Letters: Additional information to Fletcher’s column

The landmark decision on Tsilhqot'in land is complex

Just some clarifications regarding Tom Fletcher’s column, Life after the Tsilhqot’in decision (B.C. Views, July 9 Sooke News Mirror).

1. Federal and provincial authority may vary with the strength of an aboriginal title claim, as Fletcher contends, in the sense that the obligation to consult and accommodate is proportional to the strength of the claim. But this is not so once aboriginal title has been proved in court (as the Tsilhqot’in have done).

Once such title is established it is no longer a matter of a “claim” and the aboriginal owners must consent to any development proposal respecting their land – unless the government supporting such a development meets the stringent constitutional test for limiting aboriginal rights and title in the absence of consent.

2. A finding of aboriginal title does not necessarily “lock in” communal ownership.

Just as treaty First Nations may agree to convert land to fee simple title, aboriginal title holders may agree to surrender land to the federal Crown on the condition that it be re-conveyed to them for the purpose of conversion to fee simple.

I suspect that obtaining such agreement is no easier in the former scenario that the latter, but it may be.

3. The Tsilhqot’in had a long history of keeping others out, and were the only First Nation that was hostile even to the fur trade. But they did not fight a war in the 1860s to defend their territory from a “wave of gold seekers.” They expelled everyone.

In 1864, after being threatened by the foreman of a crew building a wagon road through their territory – he had warned darkly of bringing back the small pox that had killed at least one third of their population two years earlier – they killed nearly all the crew and then killed or expelled all white settlers from their territory.

 

Hamar Foster, QC

Professor of Law

University of

Victoria

Get local stories you won't find anywhere else right to your inbox.
Sign up here

Just Posted

This photo of Cheryl-Lynn Townsin and her daughter, Lexi, is part of Townsin’s documentary, RARE HUMANS - Turning Hope into Action, her capstone project for her graduate degree from Royal Roads University. (Photo courtesy of Cheryl-Lynn Townsin)
Greater Victoria mother’s grief fuels documentary of ‘Turning Hope into Action’

Lexi, 6, died in 2019 from Blau Syndrome and is among the children documented

A survey by Statistics Canada finds Black Canadians earn less than non-visible minority Canadians despite having higher levels of education. (The Canadian Press file photo)
COVID-19 worsened unemployment picture for Black Canadians

Black Canadians also more likely to suffer other hardships

This dead fir tree is one of many in Mount Douglas Park. Nine dead trees will be removed from the Douglas Creek site starting March 8 to make way for the construction of a new pedestrian bridge. (Photo courtesy Jason Clarke)
Nine dead, hazardous trees to be removed from Saanich park ahead of bridge construction

Felling begins March 8, minor trail interruptions expected in Mount Douglas Park

Activists from the Fairy Creek Blockades hold the injunction application notice which was submitted by logging company Teal Jones to the B.C. Supreme Court. The application, which asks to have blockaders removed from the sites that stop access to cut blocks, is set to be heard on March 4. (Photo contributed/Joshua Wright)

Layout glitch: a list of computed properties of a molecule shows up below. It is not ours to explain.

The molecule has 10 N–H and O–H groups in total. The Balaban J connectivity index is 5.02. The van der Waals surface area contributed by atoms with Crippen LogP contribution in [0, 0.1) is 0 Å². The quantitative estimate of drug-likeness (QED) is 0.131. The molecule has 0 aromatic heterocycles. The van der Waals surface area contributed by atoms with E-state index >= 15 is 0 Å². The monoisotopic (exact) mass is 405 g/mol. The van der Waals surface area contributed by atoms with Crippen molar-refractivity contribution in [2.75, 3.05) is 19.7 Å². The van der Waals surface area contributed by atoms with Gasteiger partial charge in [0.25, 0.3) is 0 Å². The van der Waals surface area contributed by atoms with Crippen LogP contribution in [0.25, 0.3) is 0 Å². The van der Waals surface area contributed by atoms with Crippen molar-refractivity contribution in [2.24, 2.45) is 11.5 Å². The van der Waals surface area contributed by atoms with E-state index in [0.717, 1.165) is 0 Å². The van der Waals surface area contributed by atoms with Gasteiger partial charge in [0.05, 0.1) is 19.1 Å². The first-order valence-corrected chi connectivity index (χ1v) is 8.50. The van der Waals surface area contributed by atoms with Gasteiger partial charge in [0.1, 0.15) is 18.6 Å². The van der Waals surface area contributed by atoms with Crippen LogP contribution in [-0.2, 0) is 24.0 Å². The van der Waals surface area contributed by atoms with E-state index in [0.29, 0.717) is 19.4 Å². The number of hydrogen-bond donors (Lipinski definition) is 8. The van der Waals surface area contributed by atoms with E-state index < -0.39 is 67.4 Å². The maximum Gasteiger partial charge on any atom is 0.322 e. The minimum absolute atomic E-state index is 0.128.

Activists hunker down to protect Fairy Creek near Port Renfrew from logging

Forest company Teal Cedar applies for injunction to remove seven-month-old blockades

The application proposing to rezone Western Speedway was passed by Langford’s planning, zoning and affordable housing committee Feb 8. A petition has since been started by residents of Trudie Terrace, hoping to stop the proposed residential portion of the development plan. (CBRE Victoria)
Petition opposing Western Speedway development proposal gains steam

Save Thetis Heights Neighborhood petition aims to stop extension of Trudie Terrace

Older rental apartments are prime candidates for renovations, and could result in lost affordable housing stock. (Zoë Ducklow photo)
B.C.’s renoviction overhaul a good start, but won’t preserve affordable stock, lawyer says

And still no protection for people who can’t pay rent due to COVID-19

(Photo by Marissa Baecker/Shoot the Breeze)
B.C. WHL teams to hit the ice with Kelowna, Kamloops hub cities

Kelowna, Kamloops centres chosen to host B.C. WHL teams for 24-game regular season

.
LETTER: Anti-semitism definition lacking

Re: We must identify anti-Semitism and combat it (Online, Feb. 26) I… Continue reading

The victim of the homicide on Cowichan Lake Road early Monday morning was 17 years old, and was stabbed in the incident. (File photo)
Duncan homicide victim was 17 years old

RCMP report that teenager was stabbed

(File photo)
RCMP arrest man after report of gun-toting threat-maker near Parksville schools

43-year-old man taken into custody; students at nearby schools were asked to stay inside

The machines are akin to ATMs and allow drug users at risk of overdose to get hydromorphone pills dispensed to them after their palm has been scanned to identify its unique vein pattern. (CANADIAN PRESS)
Feds dole out $3.5M for ‘vending machines’ to dispense safer opioids in B.C.

The machines are located in four cities across Canada, including Vancouver and Victoria

Kelowna’s lakefront visitor centre is one of 130 around the province. Tourism businesses have been hardest hit by COVID-19 restrictions on travel. (Destination B.C.)
Tourism, small business getting COVID-19 help, B.C. minister says

$300M grant program has delivered $50 million so far

Most Read